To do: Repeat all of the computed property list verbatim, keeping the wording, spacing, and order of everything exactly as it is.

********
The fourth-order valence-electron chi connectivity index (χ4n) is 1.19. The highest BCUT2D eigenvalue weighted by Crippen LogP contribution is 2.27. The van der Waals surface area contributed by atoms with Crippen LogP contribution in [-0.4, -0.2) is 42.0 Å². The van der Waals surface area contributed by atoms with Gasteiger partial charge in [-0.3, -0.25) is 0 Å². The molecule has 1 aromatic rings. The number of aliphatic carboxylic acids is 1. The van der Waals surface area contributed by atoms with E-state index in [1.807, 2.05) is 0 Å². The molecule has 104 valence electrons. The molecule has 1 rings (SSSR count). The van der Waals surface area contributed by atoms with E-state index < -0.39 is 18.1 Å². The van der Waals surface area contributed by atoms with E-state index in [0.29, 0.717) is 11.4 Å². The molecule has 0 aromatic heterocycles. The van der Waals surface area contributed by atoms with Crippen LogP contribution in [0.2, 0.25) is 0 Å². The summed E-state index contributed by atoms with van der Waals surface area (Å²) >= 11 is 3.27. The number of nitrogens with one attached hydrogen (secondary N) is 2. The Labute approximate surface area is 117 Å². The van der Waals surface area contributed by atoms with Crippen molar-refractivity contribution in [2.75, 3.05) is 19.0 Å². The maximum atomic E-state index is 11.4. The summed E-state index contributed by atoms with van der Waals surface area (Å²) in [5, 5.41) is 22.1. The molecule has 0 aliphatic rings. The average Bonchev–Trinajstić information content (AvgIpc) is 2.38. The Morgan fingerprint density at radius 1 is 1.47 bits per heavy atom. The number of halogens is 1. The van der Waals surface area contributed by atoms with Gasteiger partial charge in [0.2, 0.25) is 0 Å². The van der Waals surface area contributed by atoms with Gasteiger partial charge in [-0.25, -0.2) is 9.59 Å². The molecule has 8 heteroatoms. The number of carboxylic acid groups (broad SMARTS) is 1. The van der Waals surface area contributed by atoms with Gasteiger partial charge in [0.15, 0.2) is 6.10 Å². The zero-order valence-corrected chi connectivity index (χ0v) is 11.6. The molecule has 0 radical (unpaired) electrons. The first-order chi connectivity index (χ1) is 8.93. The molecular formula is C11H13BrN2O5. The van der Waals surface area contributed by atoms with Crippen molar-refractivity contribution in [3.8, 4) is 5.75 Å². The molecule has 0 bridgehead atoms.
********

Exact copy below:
The fourth-order valence-electron chi connectivity index (χ4n) is 1.19. The highest BCUT2D eigenvalue weighted by Crippen LogP contribution is 2.27. The van der Waals surface area contributed by atoms with Crippen LogP contribution in [-0.4, -0.2) is 42.0 Å². The van der Waals surface area contributed by atoms with Gasteiger partial charge in [-0.3, -0.25) is 0 Å². The molecule has 1 aromatic rings. The number of aliphatic carboxylic acids is 1. The van der Waals surface area contributed by atoms with E-state index in [1.807, 2.05) is 0 Å². The molecule has 104 valence electrons. The molecule has 1 rings (SSSR count). The van der Waals surface area contributed by atoms with E-state index < -0.39 is 18.1 Å². The van der Waals surface area contributed by atoms with E-state index in [0.29, 0.717) is 11.4 Å². The molecule has 0 aromatic heterocycles. The van der Waals surface area contributed by atoms with Crippen LogP contribution in [0.2, 0.25) is 0 Å². The summed E-state index contributed by atoms with van der Waals surface area (Å²) >= 11 is 3.27. The number of nitrogens with one attached hydrogen (secondary N) is 2. The Labute approximate surface area is 117 Å². The van der Waals surface area contributed by atoms with Crippen molar-refractivity contribution in [2.75, 3.05) is 19.0 Å². The maximum atomic E-state index is 11.4. The summed E-state index contributed by atoms with van der Waals surface area (Å²) in [5, 5.41) is 22.1. The molecule has 0 aliphatic rings. The average Bonchev–Trinajstić information content (AvgIpc) is 2.38. The Morgan fingerprint density at radius 1 is 1.47 bits per heavy atom. The number of halogens is 1. The van der Waals surface area contributed by atoms with Gasteiger partial charge in [0.2, 0.25) is 0 Å². The van der Waals surface area contributed by atoms with Gasteiger partial charge in [-0.25, -0.2) is 9.59 Å². The molecule has 8 heteroatoms. The number of carboxylic acid groups (broad SMARTS) is 1. The van der Waals surface area contributed by atoms with Gasteiger partial charge in [0.15, 0.2) is 6.10 Å². The zero-order valence-corrected chi connectivity index (χ0v) is 11.6. The molecule has 0 radical (unpaired) electrons. The first-order chi connectivity index (χ1) is 8.93. The molecular formula is C11H13BrN2O5. The van der Waals surface area contributed by atoms with Crippen molar-refractivity contribution in [3.8, 4) is 5.75 Å². The molecule has 0 bridgehead atoms.